Ayodhya, Uttar Pradesh, August 17— One of India’s decades-old religious battles was the Ram Janmabhoomi-Babri Masjid land dispute in Ayodhya of Uttar Pradesh. Infamous as the ground zero of what came to be known worldwide as the “Hindu-Muslim dispute” that peaked with the demolition of the Babri Masjid in December 1992, the issue was finally put to rest in the landmark verdict in November 2019 by the Supreme Court which ordered the disputed land to be handed over to a Hindu trust to build the Ram Temple, along with a five-acre land given to Muslims to build the mosque at a separate place.
Prime Minister Narendra Modi consecrated a silver brick to mark the foundation ceremony of the construction of the Ram Temple in Ayodhya on August 5, 2020. Just as the nationally televised ceremony came to an end, messages of peace and communal harmony reverberated from loudspeakers of mosques and temples alike in the ancient city, which has been traditionally known for its syncretic culture and religious harmony.
Iqbal Ansari, son of Hashim Ansari, the oldest litigant from the Muslim side supporting the Babri Masjid claim, says: “There has never been any dispute between Hindu and Muslim residents of Ayodhya. It was always a title dispute between Ram Janmabhoomi-Babri Masjid (Hindu and Muslim litigants).”
He recounts his father’s close relations with Mahant Paramahans Ramchandra Das, who was the Hindu litigant.
“On one side there was Hashim Ansari, a Muslim, and on the other was Paramahans Ramchandra Das, a Hindu. What is not known is that they would travel together and they never fought on the way to a hearing,” says Iqbal Ansari.
Mahant Suresh Das of Digambar Akhara, echoes Ansari: “Hashim Ansari shared a special bond with Paramahans Ramchandra Das. They would travel in the same rickshaw together. The fight may have been related to the disputed land, but their personal friendship always remained intact.”
A prime example of Hindu-Muslim brotherhood in Ayodhya is Mohammad Azam, who makes the traditional khadau (wooden slippers) for the Hindu monks.
“The work of making khadau has been passed down generations. Once the temple is built, thousands will come to visit Ayodhya and that would lead to the development and a rise in our incomes,” says Azam.
There are eight mosques and two mausoleums located close to the 70-acre Ram Temple premises, where one can hear a blend of Azaan and Ramayana chants.
Sadiq Ali, an eyewitness of Babri Masjid demolition, says: “What is little known to the outside world is that the feeling of communal harmony is ingrained in Ayodhya between the Hindus and Muslims. They have lived together in peace. We have shared community spaces, broken Ramazan fasts during Iftaar, embraced each other during Eid Milans, conducted the recital of Hanuman Chalisa together and preached the message of brotherhood during our festivals.”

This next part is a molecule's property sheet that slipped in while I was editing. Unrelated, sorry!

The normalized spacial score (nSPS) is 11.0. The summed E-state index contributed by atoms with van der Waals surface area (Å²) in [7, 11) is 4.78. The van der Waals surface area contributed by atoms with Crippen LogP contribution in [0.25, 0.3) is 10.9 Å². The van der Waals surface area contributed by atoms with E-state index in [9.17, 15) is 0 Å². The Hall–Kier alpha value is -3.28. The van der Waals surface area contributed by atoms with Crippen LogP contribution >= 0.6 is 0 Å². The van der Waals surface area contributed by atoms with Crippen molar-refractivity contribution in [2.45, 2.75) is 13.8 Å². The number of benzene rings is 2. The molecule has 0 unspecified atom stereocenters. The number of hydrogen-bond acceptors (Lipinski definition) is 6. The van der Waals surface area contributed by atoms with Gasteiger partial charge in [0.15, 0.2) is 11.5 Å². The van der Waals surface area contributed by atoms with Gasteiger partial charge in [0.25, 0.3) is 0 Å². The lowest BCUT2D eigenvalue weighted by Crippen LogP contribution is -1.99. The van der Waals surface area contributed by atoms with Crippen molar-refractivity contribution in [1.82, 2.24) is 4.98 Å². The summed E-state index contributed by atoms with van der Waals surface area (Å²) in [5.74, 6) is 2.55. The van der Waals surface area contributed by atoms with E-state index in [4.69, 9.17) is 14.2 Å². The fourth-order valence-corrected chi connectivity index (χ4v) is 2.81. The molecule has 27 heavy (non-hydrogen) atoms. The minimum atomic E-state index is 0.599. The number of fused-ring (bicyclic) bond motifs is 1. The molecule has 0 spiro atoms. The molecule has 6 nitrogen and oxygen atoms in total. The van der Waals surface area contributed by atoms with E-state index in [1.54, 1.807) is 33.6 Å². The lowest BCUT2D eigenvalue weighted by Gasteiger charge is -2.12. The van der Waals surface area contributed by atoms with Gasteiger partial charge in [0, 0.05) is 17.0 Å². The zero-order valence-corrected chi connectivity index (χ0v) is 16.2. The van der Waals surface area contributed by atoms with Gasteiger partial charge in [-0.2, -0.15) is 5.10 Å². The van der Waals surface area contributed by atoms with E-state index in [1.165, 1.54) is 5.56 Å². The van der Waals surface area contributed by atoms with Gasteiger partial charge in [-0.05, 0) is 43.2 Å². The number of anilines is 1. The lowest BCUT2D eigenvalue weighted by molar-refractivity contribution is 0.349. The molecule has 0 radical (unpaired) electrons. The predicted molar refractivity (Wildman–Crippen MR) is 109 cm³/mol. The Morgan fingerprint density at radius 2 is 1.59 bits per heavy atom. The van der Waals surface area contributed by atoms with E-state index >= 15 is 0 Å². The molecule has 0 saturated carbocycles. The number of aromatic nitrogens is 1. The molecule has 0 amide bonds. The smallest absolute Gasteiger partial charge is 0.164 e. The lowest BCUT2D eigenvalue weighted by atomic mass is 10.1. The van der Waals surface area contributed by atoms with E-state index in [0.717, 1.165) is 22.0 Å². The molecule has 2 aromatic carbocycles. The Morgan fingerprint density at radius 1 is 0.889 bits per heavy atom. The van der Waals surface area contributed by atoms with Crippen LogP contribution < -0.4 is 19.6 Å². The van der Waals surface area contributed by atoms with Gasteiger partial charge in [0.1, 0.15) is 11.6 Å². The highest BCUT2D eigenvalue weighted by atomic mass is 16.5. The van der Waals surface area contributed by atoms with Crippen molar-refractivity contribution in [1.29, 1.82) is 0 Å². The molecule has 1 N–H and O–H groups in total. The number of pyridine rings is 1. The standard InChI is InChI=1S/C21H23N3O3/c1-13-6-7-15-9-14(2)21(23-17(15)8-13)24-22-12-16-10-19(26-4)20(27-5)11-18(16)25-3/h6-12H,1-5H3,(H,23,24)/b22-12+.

Munir Abdi, a local Muslim, says: “If this is the birthplace of Ram, it is also the home to Ganga-Jamuni Tahzeeb, a popular metaphor for India’s syncretic culture. The reason, why this place is a paragon of communal harmony, is because there never have been any communal violence in the town itself (implying that the violence associated with Ayodhya was the work of outsiders).”
The Supreme Court verdict was welcomed by both communities.
Sadiq Ali further says: “The Holy Ram Temple will be built. Lord Ram is a deity for everyone, not just the Hindus. Indian Muslims refer to Lord Ram Imam-e-Hind. If you walk on the path set by Lord Ram, then there won’t be any quarrel.”
Yogendra Pandey, a local resident, says: “We were delighted to witness the foundation stone laying of the temples by the Prime Minister. The foundation stone represents both the communities and there is no dispute in that. Ayodhya hasn’t seen any discord among locals, and will not see one in the future.”
The construction of the grand Ram Temple at Ayodhya is expected to usher in a new era of peace, prosperity and harmony. This is the time for a new beginning.
“The bonds between Hindus and Muslims are stronger than the differences that sometimes drive them apart,” says renowned Indian-American entrepreneur and thought leader Frank Islam.
Reverend Buddhist spiritual leader Dalai Lama had once said: “I believe that the only true religion consists of having a good heart.”